1. This is a concept that we need far more people to ‘get’ before September.
    I’m not a sociologist, I’m not a woman and I’m not even a parent but even I can see what’s wrong with this picture.
    I spent 22 years dealing with some of the symptoms caused by the dysfunctional neoliberal ideology without seeing any tangible improvement
    It’s time for a new system that actually possesses humanity and as far as I can see there is only one way at the moment in which we can even contemplate change.
    That is to vote YES.
    All else will follow.

  2. hektorsmum says:

    Well said Fiona, my Mother was lucky in a way, she had to work, and fortunately she had taken on her sister’s child (me) after her death so was able to get me into the local nursery. Now that was not common in my day, born 1947 started school 1952. As an only child it built my confidence and made starting school so much easier and in my day you started learning, not playing as soon as you joined the big school. Now at least most children get some form of nursery education but still child care is desperately needed. Most women need to work, just as my Mother did, even more because most women have jobs which require they work full time that the cost of children at school even, is according to my sister in law, extortionate, with the need for breakfast clubs and after school clubs. Let us hope that women realise what an opportunity they can have simply by putting their cross in the YES box.

  3. John Gourlay says:

    The ideas in the White Paper I believe are do-able. They may be difficult to introduce especially concerning child care as the jobs need to be there as well. But compared to the stagnant ‘more austerity policies’ of the Better Together campaign and let’s be fair to them they all say we need more austerity, the future can only look a lot brighter with a Yes vote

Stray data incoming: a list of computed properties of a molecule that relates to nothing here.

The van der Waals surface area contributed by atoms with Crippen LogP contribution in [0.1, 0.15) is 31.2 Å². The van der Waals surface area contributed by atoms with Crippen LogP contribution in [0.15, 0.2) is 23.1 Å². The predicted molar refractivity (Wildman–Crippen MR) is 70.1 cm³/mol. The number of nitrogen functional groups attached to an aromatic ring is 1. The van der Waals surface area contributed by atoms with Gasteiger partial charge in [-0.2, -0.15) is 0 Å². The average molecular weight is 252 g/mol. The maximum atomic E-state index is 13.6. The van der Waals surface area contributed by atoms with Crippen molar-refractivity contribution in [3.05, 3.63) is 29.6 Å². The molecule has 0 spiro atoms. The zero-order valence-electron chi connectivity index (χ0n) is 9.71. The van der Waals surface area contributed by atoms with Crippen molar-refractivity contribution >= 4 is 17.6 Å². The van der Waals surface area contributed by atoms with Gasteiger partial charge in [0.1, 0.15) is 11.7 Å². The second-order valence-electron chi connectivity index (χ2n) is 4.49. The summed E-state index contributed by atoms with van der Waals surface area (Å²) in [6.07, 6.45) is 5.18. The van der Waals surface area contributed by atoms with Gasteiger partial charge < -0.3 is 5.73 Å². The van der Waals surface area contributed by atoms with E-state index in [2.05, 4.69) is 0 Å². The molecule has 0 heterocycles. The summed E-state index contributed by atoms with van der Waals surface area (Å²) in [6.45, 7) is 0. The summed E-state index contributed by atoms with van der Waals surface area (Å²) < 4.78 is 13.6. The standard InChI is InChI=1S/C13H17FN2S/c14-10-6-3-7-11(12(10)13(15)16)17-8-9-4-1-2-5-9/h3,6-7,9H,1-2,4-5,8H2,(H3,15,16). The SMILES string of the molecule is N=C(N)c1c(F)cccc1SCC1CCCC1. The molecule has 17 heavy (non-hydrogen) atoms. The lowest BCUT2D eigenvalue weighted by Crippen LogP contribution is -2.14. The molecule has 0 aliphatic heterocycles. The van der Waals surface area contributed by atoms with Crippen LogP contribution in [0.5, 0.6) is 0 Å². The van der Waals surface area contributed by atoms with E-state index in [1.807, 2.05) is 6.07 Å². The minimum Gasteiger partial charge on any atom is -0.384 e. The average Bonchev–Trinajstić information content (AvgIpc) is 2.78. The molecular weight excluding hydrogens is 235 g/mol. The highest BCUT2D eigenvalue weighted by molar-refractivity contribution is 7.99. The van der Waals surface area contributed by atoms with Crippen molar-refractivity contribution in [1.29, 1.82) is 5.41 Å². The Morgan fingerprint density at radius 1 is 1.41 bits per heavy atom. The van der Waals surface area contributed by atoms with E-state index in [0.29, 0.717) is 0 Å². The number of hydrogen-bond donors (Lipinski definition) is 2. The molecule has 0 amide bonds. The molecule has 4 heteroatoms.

4. Walte Masson says:

    My heart tells me ta vote Yes for independence , yet my mind tells me what better are we gan ta be if we just reverse giving our wealth ta westminster, over ta the rotten EU which in reality is worse only the wealthy is going ta benifit , would salmond and sturgeon be so stupid as ta allow doing this just ta sit on the top table of a sinking SHIP ,time for salmond and snp tell the scottish people how much millions a day they are gan ta send ta the eu each week so come on SPIT IT OOT PIT OOR MINDS AT REST GAIN MORE VOTES FOR THE TRUTH , WEVE BEEN 300 YEARS OF BEING LIED TO BA WESTMINSTER ???

    1. bad3maggie says:

      ‘An Independent Scotland Would get a better deal from the EU’ ..http://www.businessforscotland.co.uk/an-independent-scotland-would-get-a-better-deal-from-the-eu/
      “It is essential for the oppressed to realize that when they accept the struggle for humanisation they also accept, from that moment, their total responsibility for the struggle. They must realise that they are fighting not merely for freedom from hunger but for freedom to create and to construct, to wonder and to venture.”
      Paulo Freire
      Pedagogy of the Oppressed. p.26

  5. wanvote says:

    I went back to work when my daughter was 3yrs (1976) . Back then no nursery would accept infants till they were at least 3yrs and fully toilet trained. There was no public funded nursery places in my locality. Money was tight so I needed to work and did so till I was 65yrs. I now look after my grandchild to allow my daughter to return to work. It is rewarding but definitely very hard going. Nursery charge £25 per half day session costing my daughter >£300 a month for 3 mornings a week – if she paid out any more it would be unaffordable to work. The free sessions which the Scottish Government legislated for come into force next year when she is 3yrs and by that time I’ll be glad to cut down on my input. The childcare plan as outlined in White Paper is long overdue, mind you it needs fleshing out a bit but I’m sure that will happen after Yes win.

  6. MolliBlum says:

    Thanks for this article, Fiona – as a lone parent, it really chimes with me and I can certainly add my voice to the urgent need for affordable childcare so that women can, if they wish or need to do so, play a role in the workforce. And it doesn’t just benefit families, lone parents, the economy, and the kids themselves. It just makes sense. You cite Denmark as an example. Other European countries, too, have excellent and affordable childcare provisions. An independent Scotland can do so much better.

Help keep our journalism independent

We don’t take any advertising, we don’t hide behind a pay wall and we don’t keep harassing you for crowd-funding. We’re entirely dependent on our readers to support us.

Subscribe to regular bella in your inbox

Don’t miss a single article. Enter your email address on our subscribe page by clicking the button below. It is completely free and you can easily unsubscribe at any time.